The Grammys: music’s grim battle for industrial supremacy

The Grammys are about selling the industry, as much as its products. EPA/Paul Buck

On Sunday, “music’s biggest night,” the 56th Grammy Awards, will be held in Los Angeles – no doubt with the customary level of humility and circumspection so characteristic of the music industry.

Commentators seem to have two main criticisms of the Grammys:

1) most of the awards go to the wrong artists, because …
2) the whole concoction is fixed from the start, geared more to towards recognising record sales than artistic excellence.

But there’s more to the Grammys than meets the eye.

There is no question that a lot of Grammys have gone to some pretty forgettable artists. The lists of beloved artists who either never won a Grammy, or lost to someone they really shouldn’t have, are indeed impressive and entertaining. It’s actually jaw-dropping to see how few of the albums installed in the canon as the “greatest of all-time” have even been nominated for an award, much less won one.

But it’s far too easy to fall into thinking this is a show that’s only capable on honouring those artists whose sales figures justify it. If that were the case, it would be a lot shorter and far less annoying.

Behind the pomp and self-importance, those who run the Grammys have long seen themselves as arbiters of musical taste and value. The Grammys are not only meant to sell music, but to sell the system that produces it.

US musician Verdine White, Robin Thicke and T.I.,during the Grammy Nominations Concert in December last year. EPA/PAUL BUCK

Troubling times for industry

The Grammys were initiated by a small group of executives from the major record labels in 1957. The first awards show took place in 1958, sponsored by the National Academy for the Recording Arts and Sciences.

As with the Oscars and the Emmys before them, the Grammys were part of a much wider effort made by a large number of industrial associations in the two decades after the second world war to craft and impose what US labour historian Elizabeth Fones-Wolf called a “more conservative and consensual political climate”.

The captains of industry were facing a tide of labour militancy, increasing economic competition at home and abroad, and burgeoning civil unrest. As Fones-Wolf shows, in her sterling book Selling Free Enterprise: The Business Assault on Labor and Liberalism, 1945-60:

important segments of the business community responded to this economic and ideological challenge with an aggressive campaign to recast to political economy of America.

She explains that, behind the more obvious fights over politics and policy was a struggle “to reshape the ideas, images, and attitudes through which Americans understood the world”.

Those who saw themselves as the custodians of the future were fighting a war against their own workers and for the minds and hearts of the public.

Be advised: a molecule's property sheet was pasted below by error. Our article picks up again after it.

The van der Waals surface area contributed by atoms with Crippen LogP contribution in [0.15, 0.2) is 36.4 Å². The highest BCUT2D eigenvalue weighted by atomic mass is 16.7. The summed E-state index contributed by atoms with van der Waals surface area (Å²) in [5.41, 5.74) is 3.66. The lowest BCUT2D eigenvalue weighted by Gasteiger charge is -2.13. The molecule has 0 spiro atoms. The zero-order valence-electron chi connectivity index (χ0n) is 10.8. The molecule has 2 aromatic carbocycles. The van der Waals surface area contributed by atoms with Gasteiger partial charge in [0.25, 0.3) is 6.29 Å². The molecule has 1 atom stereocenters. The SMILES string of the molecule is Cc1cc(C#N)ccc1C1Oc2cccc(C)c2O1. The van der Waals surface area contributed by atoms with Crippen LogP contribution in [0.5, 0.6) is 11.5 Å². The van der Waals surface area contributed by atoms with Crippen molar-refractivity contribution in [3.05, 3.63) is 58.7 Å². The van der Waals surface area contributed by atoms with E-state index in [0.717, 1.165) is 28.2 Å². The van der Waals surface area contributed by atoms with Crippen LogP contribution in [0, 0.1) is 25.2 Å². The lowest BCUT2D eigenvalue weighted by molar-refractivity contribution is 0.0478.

The music industry was by no means exempt from these forces. It also faced extensive labour militancy and a public – especially younger people – that was turning to other sources of pleasure and entertainment.

At about the same time as the Grammys were created, the music industry was facing one its more serious periodic insurgencies from new forms of music made by independent entrepreneurs. The emergence of musical styles such as rock and roll did more than threaten the social norms of the time. The small record labels and independent radio stations that came with these new forms of music also threatened the infrastructure of the post-war music industry.

Further, there were many other new forms of music emerging from places that executives in New York and Los Angeles thought were a little out of the way, such as Memphis, New Orleans, Detroit or Chicago.

Rhythm and blues, soul, Motown and new and inventive forms of jazz with odd names such as bebop were thriving as well. Those forms of music didn’t evolve in a vacuum. They had small record labels to produce them, new radio stations to promote them and new venues to host their live shows. There was a whole infrastructure rising up that was expanding rapidly as recording technology got better and cheaper.

Those who created the Grammys said they wanted to “elevate the tone” and “raise the standard” of excellence in popular culture. But behind the soothing rhetoric there was a grim battle for industrial supremacy. By creating the Grammys, the major record labels were reacting to the perceived vulnerability of their economic dominance over the production and sale of music. A dominance that continues to this day.

Selling the system

So, a few things to keep in mind if you choose to pay attention to the Grammys this year. We are talking about a product – music – that is pervasive and easily replaced, the appeal of which is mercurial and elusive.

Is the system broken? EPA/ANDREW GOMBERT

That makes the work of selling music extremely important to those in the industry. The Grammys still possess that oddly contradictory form of elite paternalism that used to be a genuine feature of capitalism in the era in which they were founded.

While this lavish spectacle may seem a little unnecessary to most of us, it remains a very valuable educational guide to those who produce it, labouring as they are under the pretension that we need to be told what counts as the best music of our time.